Baltic Sea Anomaly: Is There A Nazi Connection?

It's Not An Underwater UFO, But Could It Be A Nazi Anti-Sub Device?

When the strange object at the bottom of the Baltic Sea was first spotted, some thought it might be a UFO that crashed into the waters between Sweden and Finland, and at the very least, it bore a striking resemblance to the "Star Wars" Millennium Falcon.

Hardly any media outlets are still calling it a UFO -- and that's a relief, since there's never been any evidence of any kind that this thing was ever an unidentified flying object.

But there's a lingering wrinkle in the origin of this mushroom-shaped anomaly: Could it have been part of a Nazi secret anti-submarine device?

According to Pravda, the Russian newspaper, a retired Swedish submarine officer, Anders Autellus, previously speculated that the undersea object may have been the base of a structure used during World War II to block Russian and British submarine signals.

Autellus told the Swedish newspaper, Expressen, that huge concrete structures were built as traps by Germany to make it difficult for Soviet submarines to navigate in the Gulf of Finland during the war. These large steel wire mesh constructions were reportedly meant to cause signal and radar problems in submarines.

Even as recently as the June expedition to the bottom of the Baltic Sea, divers reported equipment malfunctions when they approached the anomaly, but a concrete reason for it hasn't been determined.

So, no one is saying definitively that the object was, in fact, Nazi-related or more simply, a glacial deposit just sitting on the sea floor.


This entire Baltic Sea drama started back in June 2011 when Peter Lindberg, captain of the Ocean Explorer, and his co-researcher Dennis Asberg, using side-scan sonar -- see image at right -- found something unusual 300 feet below the surface of the water.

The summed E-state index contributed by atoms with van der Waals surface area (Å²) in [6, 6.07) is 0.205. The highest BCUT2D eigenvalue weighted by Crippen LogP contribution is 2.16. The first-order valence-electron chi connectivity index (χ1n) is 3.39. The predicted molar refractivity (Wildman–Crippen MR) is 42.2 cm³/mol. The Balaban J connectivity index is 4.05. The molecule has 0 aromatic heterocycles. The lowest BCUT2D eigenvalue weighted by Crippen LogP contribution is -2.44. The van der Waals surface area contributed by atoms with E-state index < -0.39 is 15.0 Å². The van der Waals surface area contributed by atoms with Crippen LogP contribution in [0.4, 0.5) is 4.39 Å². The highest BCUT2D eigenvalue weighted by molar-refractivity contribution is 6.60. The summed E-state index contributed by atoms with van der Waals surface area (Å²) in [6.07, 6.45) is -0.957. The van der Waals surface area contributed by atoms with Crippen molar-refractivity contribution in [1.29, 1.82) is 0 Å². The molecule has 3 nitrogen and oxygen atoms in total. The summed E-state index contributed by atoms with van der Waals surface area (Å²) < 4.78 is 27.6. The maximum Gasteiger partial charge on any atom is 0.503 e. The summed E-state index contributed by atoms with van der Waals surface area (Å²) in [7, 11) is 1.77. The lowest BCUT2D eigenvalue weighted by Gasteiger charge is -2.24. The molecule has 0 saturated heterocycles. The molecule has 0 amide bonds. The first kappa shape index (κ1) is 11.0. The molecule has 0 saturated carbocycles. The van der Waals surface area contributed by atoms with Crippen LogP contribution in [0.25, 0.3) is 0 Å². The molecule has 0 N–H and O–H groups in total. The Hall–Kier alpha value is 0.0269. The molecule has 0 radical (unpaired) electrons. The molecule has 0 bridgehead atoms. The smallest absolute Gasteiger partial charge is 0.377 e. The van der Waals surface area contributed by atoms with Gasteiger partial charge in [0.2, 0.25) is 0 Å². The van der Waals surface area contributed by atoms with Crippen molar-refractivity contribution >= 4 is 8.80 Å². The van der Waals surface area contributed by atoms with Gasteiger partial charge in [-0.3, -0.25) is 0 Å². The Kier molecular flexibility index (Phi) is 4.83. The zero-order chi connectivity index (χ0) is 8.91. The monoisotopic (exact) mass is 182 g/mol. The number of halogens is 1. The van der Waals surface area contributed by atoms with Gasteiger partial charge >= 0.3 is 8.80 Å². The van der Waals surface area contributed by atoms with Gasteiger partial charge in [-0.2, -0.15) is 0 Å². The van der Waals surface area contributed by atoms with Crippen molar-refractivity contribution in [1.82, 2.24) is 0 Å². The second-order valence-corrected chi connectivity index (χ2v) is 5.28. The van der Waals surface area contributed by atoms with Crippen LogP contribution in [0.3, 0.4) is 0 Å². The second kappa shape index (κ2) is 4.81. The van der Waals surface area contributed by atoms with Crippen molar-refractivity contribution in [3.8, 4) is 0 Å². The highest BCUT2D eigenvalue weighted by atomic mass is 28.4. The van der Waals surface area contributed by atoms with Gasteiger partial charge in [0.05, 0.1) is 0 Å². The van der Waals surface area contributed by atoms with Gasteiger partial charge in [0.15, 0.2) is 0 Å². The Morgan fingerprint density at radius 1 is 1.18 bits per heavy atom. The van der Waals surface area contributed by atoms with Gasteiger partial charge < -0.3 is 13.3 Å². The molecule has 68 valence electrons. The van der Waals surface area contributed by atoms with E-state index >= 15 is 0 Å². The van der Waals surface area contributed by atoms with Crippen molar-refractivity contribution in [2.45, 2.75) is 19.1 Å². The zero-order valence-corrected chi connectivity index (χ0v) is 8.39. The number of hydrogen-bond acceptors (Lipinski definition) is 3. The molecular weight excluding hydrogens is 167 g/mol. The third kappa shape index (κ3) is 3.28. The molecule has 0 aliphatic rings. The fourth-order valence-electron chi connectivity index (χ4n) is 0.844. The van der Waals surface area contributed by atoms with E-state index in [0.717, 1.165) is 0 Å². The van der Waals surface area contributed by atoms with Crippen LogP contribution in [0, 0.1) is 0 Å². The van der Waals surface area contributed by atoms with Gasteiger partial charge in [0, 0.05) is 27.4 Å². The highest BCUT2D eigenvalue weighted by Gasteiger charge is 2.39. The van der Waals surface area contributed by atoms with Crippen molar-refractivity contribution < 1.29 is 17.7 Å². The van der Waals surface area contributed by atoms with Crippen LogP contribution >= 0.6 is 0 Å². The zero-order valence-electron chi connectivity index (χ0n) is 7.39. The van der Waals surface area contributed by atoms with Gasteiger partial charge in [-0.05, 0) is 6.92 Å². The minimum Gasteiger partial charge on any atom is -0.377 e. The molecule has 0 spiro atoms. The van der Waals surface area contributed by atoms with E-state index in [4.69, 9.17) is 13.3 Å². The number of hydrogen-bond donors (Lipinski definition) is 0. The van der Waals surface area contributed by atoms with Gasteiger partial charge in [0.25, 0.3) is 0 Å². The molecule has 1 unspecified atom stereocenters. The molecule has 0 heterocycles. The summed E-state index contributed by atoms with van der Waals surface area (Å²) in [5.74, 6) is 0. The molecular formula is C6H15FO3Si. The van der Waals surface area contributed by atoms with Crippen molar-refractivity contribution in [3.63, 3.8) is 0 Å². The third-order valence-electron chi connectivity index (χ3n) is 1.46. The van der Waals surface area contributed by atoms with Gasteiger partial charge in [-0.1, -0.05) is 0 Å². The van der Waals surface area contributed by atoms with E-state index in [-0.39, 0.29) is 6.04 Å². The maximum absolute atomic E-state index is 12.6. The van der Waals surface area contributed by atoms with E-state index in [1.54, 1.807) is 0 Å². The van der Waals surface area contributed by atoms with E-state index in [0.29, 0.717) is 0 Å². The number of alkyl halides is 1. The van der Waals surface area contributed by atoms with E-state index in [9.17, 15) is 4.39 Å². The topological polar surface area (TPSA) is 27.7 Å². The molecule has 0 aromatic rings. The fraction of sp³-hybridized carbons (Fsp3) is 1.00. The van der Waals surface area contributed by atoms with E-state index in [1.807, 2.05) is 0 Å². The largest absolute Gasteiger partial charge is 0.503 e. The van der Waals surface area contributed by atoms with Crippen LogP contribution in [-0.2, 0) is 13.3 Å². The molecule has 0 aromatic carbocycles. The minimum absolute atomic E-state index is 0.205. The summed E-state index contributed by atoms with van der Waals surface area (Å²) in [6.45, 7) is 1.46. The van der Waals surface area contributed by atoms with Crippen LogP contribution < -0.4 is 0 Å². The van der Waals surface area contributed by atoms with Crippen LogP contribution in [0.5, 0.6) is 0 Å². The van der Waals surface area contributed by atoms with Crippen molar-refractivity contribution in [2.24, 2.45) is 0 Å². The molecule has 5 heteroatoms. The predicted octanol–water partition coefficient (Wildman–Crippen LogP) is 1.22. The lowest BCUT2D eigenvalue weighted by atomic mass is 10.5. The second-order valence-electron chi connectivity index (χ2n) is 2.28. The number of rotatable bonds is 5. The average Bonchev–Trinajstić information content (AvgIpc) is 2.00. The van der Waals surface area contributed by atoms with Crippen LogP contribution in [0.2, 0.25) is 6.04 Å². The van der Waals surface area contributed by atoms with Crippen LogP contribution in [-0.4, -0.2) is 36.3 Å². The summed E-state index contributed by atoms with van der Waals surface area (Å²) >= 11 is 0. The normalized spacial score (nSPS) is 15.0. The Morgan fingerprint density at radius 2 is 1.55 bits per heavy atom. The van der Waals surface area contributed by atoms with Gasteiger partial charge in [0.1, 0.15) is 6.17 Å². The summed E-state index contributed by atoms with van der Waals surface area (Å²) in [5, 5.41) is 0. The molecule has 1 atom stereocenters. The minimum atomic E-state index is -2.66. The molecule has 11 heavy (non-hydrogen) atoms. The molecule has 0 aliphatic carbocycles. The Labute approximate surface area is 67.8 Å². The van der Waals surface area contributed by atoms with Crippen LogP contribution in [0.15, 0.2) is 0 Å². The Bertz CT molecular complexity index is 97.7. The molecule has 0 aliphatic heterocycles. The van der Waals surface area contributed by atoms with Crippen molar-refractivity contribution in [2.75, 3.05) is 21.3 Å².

At first, the reportedly 200-foot-wide circular object made headlines because it looked like the fictitious Millennium Falcon spacecraft from "Star Wars."

Lindberg and Asberg returned to the submerged site this past June to take a closer look at the object that had caused a viral stir, which speculated the anomaly could be anything from sonar glitches, a sunken Russian ship, stone outcroppings, or an alien spaceship.

Pictures and videos were taken of the object, with the eyewitnesses claiming it looked like a giant mushroom, and samples of it supposedly brought to the surface for analysis.

Here's a trailer for an upcoming documentary about the Baltic Sea anomaly.

Some of the material was given to Volker Bruchert, an associate professor of geology at Stockholm University, reports Life's Little

"My hypothesis is that this object, this structure was formed during the Ice Age many thousands of years ago," Bruchert said.

And yet, Lindberg and Asberg have also claimed that the only samples they've given for analysis were not from the anomaly itself, but were items from the "vicinity" of the object," writes Open

Lending yet another mysterious aspect to this whole thing is a description of the Baltic Sea anomaly given by Lindberg during a recent radio interview, where he said, "It has these very strange stair formations, and if it's constructed, it must [have been] constructed tens of thousands of years ago before the Ice Age."

This recent illustration by artist Hauke Vagt shows the stair-like portion of the Baltic Sea anomaly described by Ocean X explorer Peter Lindberg.

So, where does all of this leave the jumbled, confusing un-focused adventure of the Baltic Sea anomaly?

Nobody seems to want to fund any further investigations of Lindberg's discovery, says Life's Little Mysteries.

And Lindberg is soliciting people to help support his research by purchasing apparel from his Ocean X website.

Check out the Baltic Sea anomaly and other strange items here.

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